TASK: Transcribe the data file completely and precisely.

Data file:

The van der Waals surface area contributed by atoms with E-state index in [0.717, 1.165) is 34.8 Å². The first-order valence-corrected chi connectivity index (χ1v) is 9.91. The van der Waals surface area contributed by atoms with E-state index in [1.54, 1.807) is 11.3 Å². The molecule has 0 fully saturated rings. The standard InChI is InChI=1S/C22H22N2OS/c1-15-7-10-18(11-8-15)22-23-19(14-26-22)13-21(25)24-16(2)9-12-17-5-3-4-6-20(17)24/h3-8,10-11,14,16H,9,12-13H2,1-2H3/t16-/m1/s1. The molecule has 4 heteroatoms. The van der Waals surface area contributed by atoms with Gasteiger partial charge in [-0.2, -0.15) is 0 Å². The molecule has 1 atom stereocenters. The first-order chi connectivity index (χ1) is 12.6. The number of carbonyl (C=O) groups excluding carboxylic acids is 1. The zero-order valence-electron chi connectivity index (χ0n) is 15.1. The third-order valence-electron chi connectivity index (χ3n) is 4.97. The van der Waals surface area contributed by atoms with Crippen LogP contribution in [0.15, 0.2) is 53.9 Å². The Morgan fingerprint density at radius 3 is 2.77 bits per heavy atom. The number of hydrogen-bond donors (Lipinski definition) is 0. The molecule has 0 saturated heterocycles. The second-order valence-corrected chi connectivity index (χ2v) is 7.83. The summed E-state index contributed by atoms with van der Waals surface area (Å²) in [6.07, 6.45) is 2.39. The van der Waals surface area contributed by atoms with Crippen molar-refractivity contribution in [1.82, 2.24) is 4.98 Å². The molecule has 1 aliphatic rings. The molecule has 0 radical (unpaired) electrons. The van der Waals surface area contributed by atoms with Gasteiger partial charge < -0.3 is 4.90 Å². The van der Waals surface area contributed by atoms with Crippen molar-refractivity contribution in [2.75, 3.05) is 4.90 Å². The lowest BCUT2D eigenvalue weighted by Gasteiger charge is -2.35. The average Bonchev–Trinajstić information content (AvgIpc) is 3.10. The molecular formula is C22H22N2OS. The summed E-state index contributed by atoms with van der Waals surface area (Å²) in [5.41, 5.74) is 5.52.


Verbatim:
The van der Waals surface area contributed by atoms with E-state index in [0.717, 1.165) is 34.8 Å². The first-order valence-corrected chi connectivity index (χ1v) is 9.91. The van der Waals surface area contributed by atoms with E-state index in [1.54, 1.807) is 11.3 Å². The molecule has 0 fully saturated rings. The standard InChI is InChI=1S/C22H22N2OS/c1-15-7-10-18(11-8-15)22-23-19(14-26-22)13-21(25)24-16(2)9-12-17-5-3-4-6-20(17)24/h3-8,10-11,14,16H,9,12-13H2,1-2H3/t16-/m1/s1. The molecule has 4 heteroatoms. The van der Waals surface area contributed by atoms with Gasteiger partial charge in [-0.2, -0.15) is 0 Å². The molecule has 1 atom stereocenters. The first-order chi connectivity index (χ1) is 12.6. The number of carbonyl (C=O) groups excluding carboxylic acids is 1. The zero-order valence-electron chi connectivity index (χ0n) is 15.1. The third-order valence-electron chi connectivity index (χ3n) is 4.97. The van der Waals surface area contributed by atoms with Crippen LogP contribution in [0.15, 0.2) is 53.9 Å². The Morgan fingerprint density at radius 3 is 2.77 bits per heavy atom. The number of hydrogen-bond donors (Lipinski definition) is 0. The molecule has 0 saturated heterocycles. The second-order valence-corrected chi connectivity index (χ2v) is 7.83. The summed E-state index contributed by atoms with van der Waals surface area (Å²) in [6.07, 6.45) is 2.39. The van der Waals surface area contributed by atoms with Crippen molar-refractivity contribution in [1.82, 2.24) is 4.98 Å². The molecule has 1 aliphatic rings. The molecule has 0 radical (unpaired) electrons. The van der Waals surface area contributed by atoms with Gasteiger partial charge < -0.3 is 4.90 Å². The van der Waals surface area contributed by atoms with Crippen molar-refractivity contribution in [2.75, 3.05) is 4.90 Å². The lowest BCUT2D eigenvalue weighted by Gasteiger charge is -2.35. The average Bonchev–Trinajstić information content (AvgIpc) is 3.10. The molecular formula is C22H22N2OS. The summed E-state index contributed by atoms with van der Waals surface area (Å²) in [5.41, 5.74) is 5.52.